If you suddenly find yourself facing a charge of electronic child enticement, especially if you were ignorant of the fact that the individual you were chatting with was under the age of 18, you likely have a number of questions and concerns regarding your case. While your criminal law attorney can provide you with the most accurate information, below are the answers to three important questions surrounding electronic child enticement.
Am I Considered Responsible if I Truly Didn't Know?
As the nature of each case is individual, and as each state handles such cases differently, your lawyer will be able to best explain. You may, however, be able to claim ignorance or claim that any reasonable adult in your situation would have come to the same conclusion as you. This does not mean that you won't be charged, however.
It's important to understand that states treat child enticement cases very differently. Some states are more lenient than others when it comes to ignorance of a minor's age, such as Massachusetts, where a person cannot be convicted if they believed they were communicating online with an adult. In Michigan, however, such a defense would not hold up in court and the individual can still be convicted.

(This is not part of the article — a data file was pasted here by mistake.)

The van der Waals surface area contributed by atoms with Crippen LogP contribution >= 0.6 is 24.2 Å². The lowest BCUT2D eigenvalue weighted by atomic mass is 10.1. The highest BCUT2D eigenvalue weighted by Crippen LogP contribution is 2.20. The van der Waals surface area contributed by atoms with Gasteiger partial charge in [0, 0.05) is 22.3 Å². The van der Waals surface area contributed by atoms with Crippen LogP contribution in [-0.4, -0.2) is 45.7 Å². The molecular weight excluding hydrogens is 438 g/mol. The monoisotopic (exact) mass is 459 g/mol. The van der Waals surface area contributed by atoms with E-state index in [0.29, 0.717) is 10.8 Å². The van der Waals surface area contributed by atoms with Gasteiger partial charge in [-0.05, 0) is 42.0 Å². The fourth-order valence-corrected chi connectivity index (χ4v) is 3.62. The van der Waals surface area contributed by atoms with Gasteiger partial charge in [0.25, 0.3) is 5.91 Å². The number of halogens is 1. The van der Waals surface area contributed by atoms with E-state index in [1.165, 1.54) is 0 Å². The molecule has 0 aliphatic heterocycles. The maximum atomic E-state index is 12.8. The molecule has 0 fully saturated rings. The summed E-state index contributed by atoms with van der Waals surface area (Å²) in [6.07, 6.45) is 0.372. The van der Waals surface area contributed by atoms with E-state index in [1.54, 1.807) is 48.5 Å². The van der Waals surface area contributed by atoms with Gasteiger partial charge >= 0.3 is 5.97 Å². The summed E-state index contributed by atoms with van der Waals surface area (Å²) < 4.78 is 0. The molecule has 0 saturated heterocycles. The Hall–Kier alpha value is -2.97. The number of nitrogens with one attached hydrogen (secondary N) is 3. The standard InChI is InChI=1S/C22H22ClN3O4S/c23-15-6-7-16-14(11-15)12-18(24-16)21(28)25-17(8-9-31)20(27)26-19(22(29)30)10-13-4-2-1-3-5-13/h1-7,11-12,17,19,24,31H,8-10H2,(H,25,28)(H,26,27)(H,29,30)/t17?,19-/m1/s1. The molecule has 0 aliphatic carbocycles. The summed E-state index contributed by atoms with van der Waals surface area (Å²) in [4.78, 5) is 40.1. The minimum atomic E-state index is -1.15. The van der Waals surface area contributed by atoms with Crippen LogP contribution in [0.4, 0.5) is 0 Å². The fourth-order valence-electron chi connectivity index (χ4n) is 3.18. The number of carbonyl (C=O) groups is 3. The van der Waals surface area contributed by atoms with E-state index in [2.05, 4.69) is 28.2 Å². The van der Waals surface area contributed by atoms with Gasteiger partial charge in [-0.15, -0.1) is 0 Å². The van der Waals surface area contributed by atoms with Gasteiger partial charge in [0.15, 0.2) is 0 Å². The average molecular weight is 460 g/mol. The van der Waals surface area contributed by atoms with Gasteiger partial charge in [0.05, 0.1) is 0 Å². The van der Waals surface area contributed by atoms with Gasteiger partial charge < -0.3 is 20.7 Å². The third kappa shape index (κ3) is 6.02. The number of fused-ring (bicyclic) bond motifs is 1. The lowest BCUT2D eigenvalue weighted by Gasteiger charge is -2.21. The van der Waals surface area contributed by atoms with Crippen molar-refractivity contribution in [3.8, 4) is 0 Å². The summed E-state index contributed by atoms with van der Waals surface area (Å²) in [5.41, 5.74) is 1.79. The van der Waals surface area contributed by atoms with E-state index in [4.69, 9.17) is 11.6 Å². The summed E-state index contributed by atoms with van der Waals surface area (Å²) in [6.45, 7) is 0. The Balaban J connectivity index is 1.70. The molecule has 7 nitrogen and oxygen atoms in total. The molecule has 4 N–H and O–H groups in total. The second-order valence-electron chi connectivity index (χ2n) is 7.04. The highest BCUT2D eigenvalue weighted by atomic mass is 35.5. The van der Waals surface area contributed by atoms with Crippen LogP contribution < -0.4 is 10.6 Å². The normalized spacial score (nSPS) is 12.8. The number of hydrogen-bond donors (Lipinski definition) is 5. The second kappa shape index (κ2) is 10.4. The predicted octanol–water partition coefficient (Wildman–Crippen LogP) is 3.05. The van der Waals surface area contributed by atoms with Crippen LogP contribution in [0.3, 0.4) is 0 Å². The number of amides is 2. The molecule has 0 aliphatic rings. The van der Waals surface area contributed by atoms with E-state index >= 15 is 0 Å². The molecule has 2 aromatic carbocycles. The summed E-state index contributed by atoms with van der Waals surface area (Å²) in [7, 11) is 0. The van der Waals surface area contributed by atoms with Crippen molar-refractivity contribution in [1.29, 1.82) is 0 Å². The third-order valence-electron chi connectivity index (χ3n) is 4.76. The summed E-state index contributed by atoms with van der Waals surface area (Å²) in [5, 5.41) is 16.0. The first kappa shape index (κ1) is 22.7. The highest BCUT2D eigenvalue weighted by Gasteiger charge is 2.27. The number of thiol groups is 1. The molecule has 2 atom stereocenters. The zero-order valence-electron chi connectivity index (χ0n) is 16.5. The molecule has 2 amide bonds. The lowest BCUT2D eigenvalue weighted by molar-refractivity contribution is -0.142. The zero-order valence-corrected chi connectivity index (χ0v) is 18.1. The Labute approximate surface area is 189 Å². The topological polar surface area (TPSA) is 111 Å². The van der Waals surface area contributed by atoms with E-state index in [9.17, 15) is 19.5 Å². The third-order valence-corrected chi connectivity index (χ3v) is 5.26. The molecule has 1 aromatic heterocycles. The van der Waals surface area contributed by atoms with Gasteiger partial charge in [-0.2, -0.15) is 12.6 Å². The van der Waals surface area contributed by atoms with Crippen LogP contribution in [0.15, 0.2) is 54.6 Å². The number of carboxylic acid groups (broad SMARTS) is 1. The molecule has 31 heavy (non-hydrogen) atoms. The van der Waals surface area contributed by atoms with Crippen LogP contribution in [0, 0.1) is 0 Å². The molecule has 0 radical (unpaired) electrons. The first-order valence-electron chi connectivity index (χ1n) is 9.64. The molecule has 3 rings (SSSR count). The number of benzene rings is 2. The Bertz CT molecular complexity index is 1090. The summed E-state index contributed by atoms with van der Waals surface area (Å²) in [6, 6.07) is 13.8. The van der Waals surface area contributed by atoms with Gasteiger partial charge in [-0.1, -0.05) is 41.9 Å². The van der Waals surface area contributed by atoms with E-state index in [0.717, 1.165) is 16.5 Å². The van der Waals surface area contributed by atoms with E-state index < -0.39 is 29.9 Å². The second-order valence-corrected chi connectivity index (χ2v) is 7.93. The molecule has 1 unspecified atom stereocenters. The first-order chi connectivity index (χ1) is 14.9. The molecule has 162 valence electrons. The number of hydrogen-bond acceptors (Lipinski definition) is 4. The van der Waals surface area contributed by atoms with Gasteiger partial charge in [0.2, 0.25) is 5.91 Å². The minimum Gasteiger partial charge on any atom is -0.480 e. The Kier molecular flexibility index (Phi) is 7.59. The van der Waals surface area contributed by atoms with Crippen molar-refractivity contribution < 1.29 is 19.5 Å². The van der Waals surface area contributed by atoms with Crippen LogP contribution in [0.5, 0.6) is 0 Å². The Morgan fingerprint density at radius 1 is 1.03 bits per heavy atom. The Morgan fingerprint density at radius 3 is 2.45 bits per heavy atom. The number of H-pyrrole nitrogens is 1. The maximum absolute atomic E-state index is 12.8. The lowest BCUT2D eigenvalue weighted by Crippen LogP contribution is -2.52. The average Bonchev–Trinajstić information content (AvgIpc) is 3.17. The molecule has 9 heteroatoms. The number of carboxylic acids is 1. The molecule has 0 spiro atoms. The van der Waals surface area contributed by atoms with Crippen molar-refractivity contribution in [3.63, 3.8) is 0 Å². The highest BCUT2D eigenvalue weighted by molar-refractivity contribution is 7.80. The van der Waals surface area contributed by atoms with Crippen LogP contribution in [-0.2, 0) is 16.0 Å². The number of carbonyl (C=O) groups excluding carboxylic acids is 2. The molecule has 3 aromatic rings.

What Proof Can I Provide to the Courts?
If your lawyer feels that the defense of ignorance is your best bet at receiving a lesser charge, or having your case dropped altogether, you will likely need to provide some kind of proof that the underage party lied.
For your defense to stand, you'll need to prove that at the time of the crime you had no reason to believe that the individual was a minor. You can prove this with copies of text messages or chat logs where the minor provided you with a false age. You may even be able to show that based on where you were chatting, such as an adult site that requires members to be 18+, you had no reason to question the age of who you were chatting with.
What Consequences Am I Facing if Convicted?
Each state has their own penalties related to child enticement, but no matter what state you're in, the consequences of a conviction of child enticement can be life altering.
In Michigan, for example, where ignorance cannot be used as a defense, the crime of electronic child enticement can earn you up to four years and prison and a fine of up to $5,000. If you're unable to prove you were ignorant of the individual's age however and are convicted in Massachusetts, you could find yourself spending up to 5 years in prison and a fine up to $5,000. Your state will also likely require you to register as a sex offender.
The information offered above in no way is a substitute for legal advice. To learn more about what you can do to fight the conviction, set up a consultation with a knowledgeable criminal defense attorney, such as the Law Offices Of Jerald Silvia, today.
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